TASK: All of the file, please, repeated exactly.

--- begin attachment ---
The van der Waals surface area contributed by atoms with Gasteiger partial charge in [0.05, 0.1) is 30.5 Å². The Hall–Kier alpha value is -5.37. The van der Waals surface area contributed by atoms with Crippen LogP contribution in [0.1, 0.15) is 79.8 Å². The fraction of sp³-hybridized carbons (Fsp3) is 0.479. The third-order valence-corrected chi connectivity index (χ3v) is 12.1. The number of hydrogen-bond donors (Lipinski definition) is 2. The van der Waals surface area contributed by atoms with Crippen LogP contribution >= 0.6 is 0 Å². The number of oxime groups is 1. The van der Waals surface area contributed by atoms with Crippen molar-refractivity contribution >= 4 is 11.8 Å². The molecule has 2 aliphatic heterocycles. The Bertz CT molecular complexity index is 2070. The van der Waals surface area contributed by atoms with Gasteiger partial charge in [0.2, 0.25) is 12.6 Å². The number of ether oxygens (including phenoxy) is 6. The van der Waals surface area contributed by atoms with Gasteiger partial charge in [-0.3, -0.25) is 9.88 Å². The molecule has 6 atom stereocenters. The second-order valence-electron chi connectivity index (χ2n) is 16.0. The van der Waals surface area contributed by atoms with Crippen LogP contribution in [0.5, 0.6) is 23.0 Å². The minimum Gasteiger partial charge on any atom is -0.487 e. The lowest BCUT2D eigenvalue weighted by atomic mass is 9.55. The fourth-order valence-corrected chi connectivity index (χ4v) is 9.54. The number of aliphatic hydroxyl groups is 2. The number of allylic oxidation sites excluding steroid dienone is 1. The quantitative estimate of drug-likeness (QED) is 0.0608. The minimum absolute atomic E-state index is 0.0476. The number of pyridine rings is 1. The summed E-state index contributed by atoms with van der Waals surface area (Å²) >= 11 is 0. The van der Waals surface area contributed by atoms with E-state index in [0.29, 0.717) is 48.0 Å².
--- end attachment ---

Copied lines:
The van der Waals surface area contributed by atoms with Gasteiger partial charge in [0.05, 0.1) is 30.5 Å². The Hall–Kier alpha value is -5.37. The van der Waals surface area contributed by atoms with Crippen LogP contribution in [0.1, 0.15) is 79.8 Å². The fraction of sp³-hybridized carbons (Fsp3) is 0.479. The third-order valence-corrected chi connectivity index (χ3v) is 12.1. The number of hydrogen-bond donors (Lipinski definition) is 2. The van der Waals surface area contributed by atoms with Crippen LogP contribution >= 0.6 is 0 Å². The number of oxime groups is 1. The van der Waals surface area contributed by atoms with Crippen molar-refractivity contribution >= 4 is 11.8 Å². The molecule has 2 aliphatic heterocycles. The Bertz CT molecular complexity index is 2070. The van der Waals surface area contributed by atoms with Gasteiger partial charge in [0.2, 0.25) is 12.6 Å². The number of ether oxygens (including phenoxy) is 6. The van der Waals surface area contributed by atoms with Gasteiger partial charge in [-0.3, -0.25) is 9.88 Å². The molecule has 6 atom stereocenters. The second-order valence-electron chi connectivity index (χ2n) is 16.0. The van der Waals surface area contributed by atoms with Crippen LogP contribution in [0.5, 0.6) is 23.0 Å². The minimum Gasteiger partial charge on any atom is -0.487 e. The lowest BCUT2D eigenvalue weighted by atomic mass is 9.55. The fourth-order valence-corrected chi connectivity index (χ4v) is 9.54. The number of aliphatic hydroxyl groups is 2. The number of allylic oxidation sites excluding steroid dienone is 1. The quantitative estimate of drug-likeness (QED) is 0.0608. The minimum absolute atomic E-state index is 0.0476. The number of pyridine rings is 1. The summed E-state index contributed by atoms with van der Waals surface area (Å²) >= 11 is 0. The van der Waals surface area contributed by atoms with E-state index in [0.29, 0.717) is 48.0 Å².